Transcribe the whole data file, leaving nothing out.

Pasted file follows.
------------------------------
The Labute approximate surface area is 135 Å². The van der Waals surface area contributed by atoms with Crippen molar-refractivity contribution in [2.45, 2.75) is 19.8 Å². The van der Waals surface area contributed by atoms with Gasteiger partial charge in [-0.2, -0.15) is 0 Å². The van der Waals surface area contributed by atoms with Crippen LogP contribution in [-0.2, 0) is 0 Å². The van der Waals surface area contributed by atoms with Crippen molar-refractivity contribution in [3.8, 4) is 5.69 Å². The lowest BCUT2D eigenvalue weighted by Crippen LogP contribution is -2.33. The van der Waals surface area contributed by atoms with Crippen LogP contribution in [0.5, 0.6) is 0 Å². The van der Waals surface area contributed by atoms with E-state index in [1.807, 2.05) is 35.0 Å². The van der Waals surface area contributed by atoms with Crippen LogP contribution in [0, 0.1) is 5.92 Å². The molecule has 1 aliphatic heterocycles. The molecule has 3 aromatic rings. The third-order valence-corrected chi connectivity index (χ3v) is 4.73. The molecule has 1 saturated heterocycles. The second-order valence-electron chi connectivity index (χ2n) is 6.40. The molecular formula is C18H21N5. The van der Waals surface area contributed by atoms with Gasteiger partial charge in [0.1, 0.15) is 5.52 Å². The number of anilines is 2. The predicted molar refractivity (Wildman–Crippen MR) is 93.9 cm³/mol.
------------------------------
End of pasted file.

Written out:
The Labute approximate surface area is 135 Å². The van der Waals surface area contributed by atoms with Crippen molar-refractivity contribution in [2.45, 2.75) is 19.8 Å². The van der Waals surface area contributed by atoms with Gasteiger partial charge in [-0.2, -0.15) is 0 Å². The van der Waals surface area contributed by atoms with Crippen LogP contribution in [-0.2, 0) is 0 Å². The van der Waals surface area contributed by atoms with Crippen molar-refractivity contribution in [3.8, 4) is 5.69 Å². The lowest BCUT2D eigenvalue weighted by Crippen LogP contribution is -2.33. The van der Waals surface area contributed by atoms with Crippen LogP contribution in [0.5, 0.6) is 0 Å². The van der Waals surface area contributed by atoms with E-state index in [1.807, 2.05) is 35.0 Å². The van der Waals surface area contributed by atoms with Crippen LogP contribution in [0, 0.1) is 5.92 Å². The molecule has 1 aliphatic heterocycles. The molecule has 3 aromatic rings. The third-order valence-corrected chi connectivity index (χ3v) is 4.73. The molecule has 1 saturated heterocycles. The second-order valence-electron chi connectivity index (χ2n) is 6.40. The molecular formula is C18H21N5. The van der Waals surface area contributed by atoms with Gasteiger partial charge in [0.1, 0.15) is 5.52 Å². The number of anilines is 2. The predicted molar refractivity (Wildman–Crippen MR) is 93.9 cm³/mol.